Martin Scorsese's film noir thriller, based on the 2003 Dennis Lehane novel of the same name, follows U.S. Marshall Teddy Daniels and his partner as they investigate an asylum located on the titular islet, seeking clues regarding a missing murderer.

Scorsese is clearly in his element in this particular genre, channeling Hitchcock with his shadowy and atmospheric shots, and "Shutter Island" is replete with all the elements you'd expect from a noir: lies, double-crosses, and a femme fatale in the form of the absconded murderess. Even the title of the film itself is an anagram of "truths and lies." Coincidence, or not?

Where "Fight Club" loosely dabbles with examining the nature of reality, "Shutter Island" plunges headlong into such a study. As Daniels' inquiry continues, he finds that he's essentially investigating himself, and must discover whether or not he's equipped to cope with what he finds. As we saw in "Memento," sometimes a protagonist learns that it's better not to know the truth. The whole film builds leads to a killer twist that you may well see coming, but it's no weaker a film for that — indeed, the nature of the rug-pull rewards a rewatch.

Nightcrawler (2014)

Where "Fight Club" takes satirical swipes at corporate America, "Nightcrawler" does the same with modern journalism. Louis Bloom starts a career as a "stringer," a freelance journalist who records footage of criminal activity and sells it to television news stations. Of course, the more unique and dramatic the footage, the greater its value.

Jake Gyllenhaal turns in a career-best performance as con man-turned-cameraman Bloom, whose lack of ethics gives him a distinct advantage in this career. As we witness Bloom's rise to fame, with scenes echoing Henry Hill's ascent in "Goodfellas," his deeds grow darker and darker; he'll go to any length to get salable footage. 

Yet, unlike Henry Hill, Bloom suffers no fall from grace. In an industry driven by consumer demand, Bloom's lust for fame and riches is restrained only by his morality, which — unlike his grisly footage — is in short demand. Bill Paxton appears as rival stringer Joe, the yin to Bloom's yang; Joe introduces Bloom to the job, but he's the far more humane of the two partners.

American Psycho (2000)

Patrick Bateman is a wealthy 27-year-old Wall Street employee with the world at his feet. Sadly, his wardrobe of killer suits is matched by his killer instincts — behind his handsome and charming façade lurks a penchant for cold-blooded murder.

Where "Wall Street" takes a wry look at the affluence and greed of the '80s, "American Psycho" wonders what would happen if even that wasn't enough. Based on the controversial 1991 novel by Bret Easton Ellis, "American Psycho" features a trope that's common to much of the writer's work: damaged characters who inhabit a flawed world.

On the surface, "American Psycho" shares satirical elements with "Fight Club," as both are transgressive pieces of fiction that star angry young men with psychological disorders. However, whereas it's possible to feel some sympathy for Ed Norton's narrator, it's difficult to eke out any for Bateman. He's an unlikable narcissist with a hair-trigger temper, and any audience would be forgiven for wanting to see this unpleasant figure face any form of justice. At the end, though, you're left to ponder whether Patrick's most profound mental disorder is his psychopathy or his inability to tell truth from fiction.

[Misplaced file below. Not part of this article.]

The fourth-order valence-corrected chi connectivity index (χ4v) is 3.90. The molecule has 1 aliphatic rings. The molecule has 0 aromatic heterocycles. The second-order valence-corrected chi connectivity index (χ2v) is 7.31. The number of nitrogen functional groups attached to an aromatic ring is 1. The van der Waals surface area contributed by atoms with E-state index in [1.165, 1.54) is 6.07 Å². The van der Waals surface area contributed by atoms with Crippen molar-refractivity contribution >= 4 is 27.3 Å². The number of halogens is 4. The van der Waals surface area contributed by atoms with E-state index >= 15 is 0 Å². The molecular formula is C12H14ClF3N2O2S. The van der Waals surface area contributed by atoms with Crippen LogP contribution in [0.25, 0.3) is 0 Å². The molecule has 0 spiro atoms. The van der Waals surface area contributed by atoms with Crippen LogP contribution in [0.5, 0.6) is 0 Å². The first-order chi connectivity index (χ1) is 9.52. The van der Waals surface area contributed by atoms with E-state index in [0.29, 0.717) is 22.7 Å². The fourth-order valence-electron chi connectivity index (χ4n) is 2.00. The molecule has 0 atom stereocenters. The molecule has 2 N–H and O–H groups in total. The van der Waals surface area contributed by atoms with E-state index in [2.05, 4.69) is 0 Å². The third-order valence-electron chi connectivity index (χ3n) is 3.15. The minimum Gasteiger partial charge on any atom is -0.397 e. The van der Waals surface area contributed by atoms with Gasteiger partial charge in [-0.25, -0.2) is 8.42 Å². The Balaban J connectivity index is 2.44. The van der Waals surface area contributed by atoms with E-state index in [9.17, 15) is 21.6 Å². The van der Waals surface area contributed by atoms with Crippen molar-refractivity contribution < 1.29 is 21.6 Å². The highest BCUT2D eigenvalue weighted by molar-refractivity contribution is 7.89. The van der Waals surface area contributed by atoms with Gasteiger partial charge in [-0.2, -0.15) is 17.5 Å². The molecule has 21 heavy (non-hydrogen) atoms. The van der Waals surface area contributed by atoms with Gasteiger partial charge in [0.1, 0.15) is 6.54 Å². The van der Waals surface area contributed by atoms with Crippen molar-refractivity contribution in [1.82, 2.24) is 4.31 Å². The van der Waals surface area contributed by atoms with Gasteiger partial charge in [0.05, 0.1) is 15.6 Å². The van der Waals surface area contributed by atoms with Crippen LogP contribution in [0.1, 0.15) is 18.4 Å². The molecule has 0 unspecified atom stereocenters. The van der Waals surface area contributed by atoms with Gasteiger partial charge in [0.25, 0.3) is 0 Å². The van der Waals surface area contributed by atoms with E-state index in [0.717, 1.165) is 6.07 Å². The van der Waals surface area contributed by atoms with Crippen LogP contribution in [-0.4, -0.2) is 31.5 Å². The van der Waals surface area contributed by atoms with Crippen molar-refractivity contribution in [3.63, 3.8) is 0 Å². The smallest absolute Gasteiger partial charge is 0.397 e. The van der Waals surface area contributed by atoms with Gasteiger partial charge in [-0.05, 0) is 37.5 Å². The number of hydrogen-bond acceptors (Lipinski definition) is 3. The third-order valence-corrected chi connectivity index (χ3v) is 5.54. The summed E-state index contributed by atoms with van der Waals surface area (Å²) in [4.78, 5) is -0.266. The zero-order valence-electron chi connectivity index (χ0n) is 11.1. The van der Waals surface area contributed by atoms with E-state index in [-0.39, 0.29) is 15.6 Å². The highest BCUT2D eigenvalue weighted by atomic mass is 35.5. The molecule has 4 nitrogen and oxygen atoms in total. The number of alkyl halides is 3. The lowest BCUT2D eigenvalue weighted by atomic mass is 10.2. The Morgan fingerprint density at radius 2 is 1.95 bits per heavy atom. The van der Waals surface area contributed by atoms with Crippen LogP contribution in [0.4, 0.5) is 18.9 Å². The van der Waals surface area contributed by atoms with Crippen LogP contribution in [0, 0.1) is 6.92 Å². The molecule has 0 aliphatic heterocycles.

Taxi Driver (1976)

A film powerful enough to encourage an attempted presidential assassination, "Taxi Driver" is a squalid look at America's dark underbelly. As we follow the misadventures of reclusive New York cab driver Travis Bickle (Robert De Niro), we watch as he spirals into an insanity that can only end in violence. His thoughts regarding vigilantism become ever more powerful and profound as he fails to readjust to civilian life after the end of the Vietnam War.

The influence of "Taxi Driver" is still felt today, with films such as Todd Phillip's "Joker" serving as a transparent homage to this particular worldview and specific flavor of antihero. Arthur Fleck's rat-and-crime infested Gotham and Bickle's New York are interchangeable.

The avenging antihero is a powerful motif in "Fight Club," and it recalls Travis' unfortunate story. There's an inevitability to his plight, and a voyeuristic quality in the audience's inability to look inward as he spirals deeper into delusion and madness. Martin Scorsese and Robert De Niro would go on to make many movies together — the actor is arguably the director's number one muse — but never to better effect than in this poignant tragedy.

Catch-22 (1970)

Not only were Peter George's 1958 novel "Red Alert" and Joseph Heller's satirical classic "Catch-22" both written at around the same time, but they'd both go on to spawn classic — and not dissimilar — movies. "Red Alert" was filmed by Kubrick as "Dr. Strangelove" in 1964, with "Catch-22" released at the dawn of the '70s. Both are parodies of the bureaucratic irrationality surrounding the military-industrial complex, embracing the worrying concept that the people in charge of keeping us safe are the people least-suited for the job.

The catch-22 in the title comes from the plight of the film's protagonist, Captain Yossarian. Yossarian is a B-25 Bombardier in the employ of the American Air Force, who tries to stay alive by flying as few combat missions as possible. Heller coined the phrase for the novel, and uses it to describe a situation that can only be avoided through a paradoxical solution.

In both book and film, any pilot who claims they can't fly because they're mentally unstable is instantly judged as fit for duty; as the logic goes, only a sane person would make such a request. It's this dark gallows humor that saturates every frame of this classic movie, one that reminds us that some situations can only be laughed at — otherwise, you'd start crying, and you'd never stop.